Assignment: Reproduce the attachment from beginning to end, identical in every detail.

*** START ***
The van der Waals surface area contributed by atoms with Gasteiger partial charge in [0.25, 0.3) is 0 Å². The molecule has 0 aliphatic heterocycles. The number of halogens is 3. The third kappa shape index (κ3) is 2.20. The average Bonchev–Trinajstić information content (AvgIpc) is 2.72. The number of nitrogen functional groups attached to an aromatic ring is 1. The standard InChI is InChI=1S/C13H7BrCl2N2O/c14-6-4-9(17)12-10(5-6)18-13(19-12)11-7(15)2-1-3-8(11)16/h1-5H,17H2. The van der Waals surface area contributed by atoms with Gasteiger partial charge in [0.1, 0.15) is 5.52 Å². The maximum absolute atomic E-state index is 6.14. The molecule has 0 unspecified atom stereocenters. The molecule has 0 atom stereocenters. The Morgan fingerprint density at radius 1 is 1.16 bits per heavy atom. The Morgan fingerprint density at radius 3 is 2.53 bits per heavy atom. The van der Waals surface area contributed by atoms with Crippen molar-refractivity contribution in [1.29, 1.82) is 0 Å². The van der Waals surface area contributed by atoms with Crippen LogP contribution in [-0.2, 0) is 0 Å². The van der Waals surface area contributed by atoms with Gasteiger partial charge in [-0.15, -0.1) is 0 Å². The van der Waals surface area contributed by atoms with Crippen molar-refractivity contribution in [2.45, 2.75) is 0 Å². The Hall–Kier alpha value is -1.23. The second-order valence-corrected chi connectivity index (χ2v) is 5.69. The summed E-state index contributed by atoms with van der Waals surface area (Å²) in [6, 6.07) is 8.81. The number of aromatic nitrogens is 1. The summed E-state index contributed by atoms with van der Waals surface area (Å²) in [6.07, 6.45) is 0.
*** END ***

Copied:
The van der Waals surface area contributed by atoms with Gasteiger partial charge in [0.25, 0.3) is 0 Å². The molecule has 0 aliphatic heterocycles. The number of halogens is 3. The third kappa shape index (κ3) is 2.20. The average Bonchev–Trinajstić information content (AvgIpc) is 2.72. The number of nitrogen functional groups attached to an aromatic ring is 1. The standard InChI is InChI=1S/C13H7BrCl2N2O/c14-6-4-9(17)12-10(5-6)18-13(19-12)11-7(15)2-1-3-8(11)16/h1-5H,17H2. The van der Waals surface area contributed by atoms with Gasteiger partial charge in [0.1, 0.15) is 5.52 Å². The maximum absolute atomic E-state index is 6.14. The molecule has 0 unspecified atom stereocenters. The molecule has 0 atom stereocenters. The Morgan fingerprint density at radius 1 is 1.16 bits per heavy atom. The Morgan fingerprint density at radius 3 is 2.53 bits per heavy atom. The van der Waals surface area contributed by atoms with Crippen molar-refractivity contribution in [1.29, 1.82) is 0 Å². The van der Waals surface area contributed by atoms with Crippen LogP contribution in [-0.2, 0) is 0 Å². The van der Waals surface area contributed by atoms with Gasteiger partial charge in [-0.15, -0.1) is 0 Å². The van der Waals surface area contributed by atoms with Crippen molar-refractivity contribution in [2.45, 2.75) is 0 Å². The Hall–Kier alpha value is -1.23. The second-order valence-corrected chi connectivity index (χ2v) is 5.69. The summed E-state index contributed by atoms with van der Waals surface area (Å²) in [6, 6.07) is 8.81. The number of aromatic nitrogens is 1. The summed E-state index contributed by atoms with van der Waals surface area (Å²) in [6.07, 6.45) is 0.